Among the reasons given by several Reformed Church in America churches in the midwestern US when leaving the denomination are issues with the Belhar Confession, a document emphasizing reconciliation and justice in the context of race and poverty. Kevin DeYoung, the pastor of University Reformed Church in Michigan, wrote:
Let me simply say at this point that our reason for seeking to leave the RCA is not one thing, but many things. From the adoption of the Belhar Confession, to the removal of the conscience clauses related to women’s ordination, to the growing acceptance of homosexual practice in the denomination, we believe the RCA has changed significantly in the last several years. (source; emphasis added)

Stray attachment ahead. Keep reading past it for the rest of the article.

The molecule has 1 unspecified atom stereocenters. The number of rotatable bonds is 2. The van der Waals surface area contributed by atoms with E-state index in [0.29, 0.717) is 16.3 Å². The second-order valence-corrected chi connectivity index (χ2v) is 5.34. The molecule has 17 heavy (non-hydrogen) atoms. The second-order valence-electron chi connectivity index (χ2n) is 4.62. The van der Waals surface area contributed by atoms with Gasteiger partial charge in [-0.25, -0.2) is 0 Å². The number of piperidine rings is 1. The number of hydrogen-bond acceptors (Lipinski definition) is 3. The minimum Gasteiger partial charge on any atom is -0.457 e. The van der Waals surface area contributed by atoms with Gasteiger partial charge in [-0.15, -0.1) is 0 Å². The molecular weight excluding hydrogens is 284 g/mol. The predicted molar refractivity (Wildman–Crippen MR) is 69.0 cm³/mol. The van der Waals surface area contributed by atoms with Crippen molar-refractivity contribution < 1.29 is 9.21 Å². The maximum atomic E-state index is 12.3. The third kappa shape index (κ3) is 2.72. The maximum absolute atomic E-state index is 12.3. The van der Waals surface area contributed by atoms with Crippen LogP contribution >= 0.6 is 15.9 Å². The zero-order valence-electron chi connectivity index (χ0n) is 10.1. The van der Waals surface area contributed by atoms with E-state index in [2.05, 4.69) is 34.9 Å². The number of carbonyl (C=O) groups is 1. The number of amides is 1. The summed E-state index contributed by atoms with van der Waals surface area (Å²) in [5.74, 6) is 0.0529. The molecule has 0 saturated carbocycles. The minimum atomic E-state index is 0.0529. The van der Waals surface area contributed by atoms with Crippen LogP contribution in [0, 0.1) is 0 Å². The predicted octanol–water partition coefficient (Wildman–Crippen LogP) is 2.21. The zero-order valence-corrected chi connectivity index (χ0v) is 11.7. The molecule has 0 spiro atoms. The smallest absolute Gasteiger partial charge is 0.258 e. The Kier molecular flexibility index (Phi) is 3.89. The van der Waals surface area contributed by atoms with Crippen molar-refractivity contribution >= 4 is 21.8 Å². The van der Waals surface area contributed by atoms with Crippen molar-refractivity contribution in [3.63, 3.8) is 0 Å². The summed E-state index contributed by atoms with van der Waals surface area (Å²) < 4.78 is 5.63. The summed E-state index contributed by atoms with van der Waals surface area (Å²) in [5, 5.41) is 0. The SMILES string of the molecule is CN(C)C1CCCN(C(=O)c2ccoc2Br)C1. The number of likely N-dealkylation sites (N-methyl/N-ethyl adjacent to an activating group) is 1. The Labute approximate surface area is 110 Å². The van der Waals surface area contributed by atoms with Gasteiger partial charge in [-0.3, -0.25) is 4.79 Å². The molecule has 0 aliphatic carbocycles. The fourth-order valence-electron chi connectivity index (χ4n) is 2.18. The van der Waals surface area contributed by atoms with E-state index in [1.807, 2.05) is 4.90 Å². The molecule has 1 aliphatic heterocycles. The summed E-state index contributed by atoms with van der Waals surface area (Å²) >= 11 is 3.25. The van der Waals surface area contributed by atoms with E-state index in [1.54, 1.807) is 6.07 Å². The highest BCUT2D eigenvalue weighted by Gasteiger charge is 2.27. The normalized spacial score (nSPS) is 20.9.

After giving the confession a cursory read, I didn't notice anything particularly problematic in it with respect to conservative Reformed theology. But it sounds as though I might have missed something. What is an overview of the several most significant objections to the Belhar Confession given by the conservatives leaving the RCA in recent years?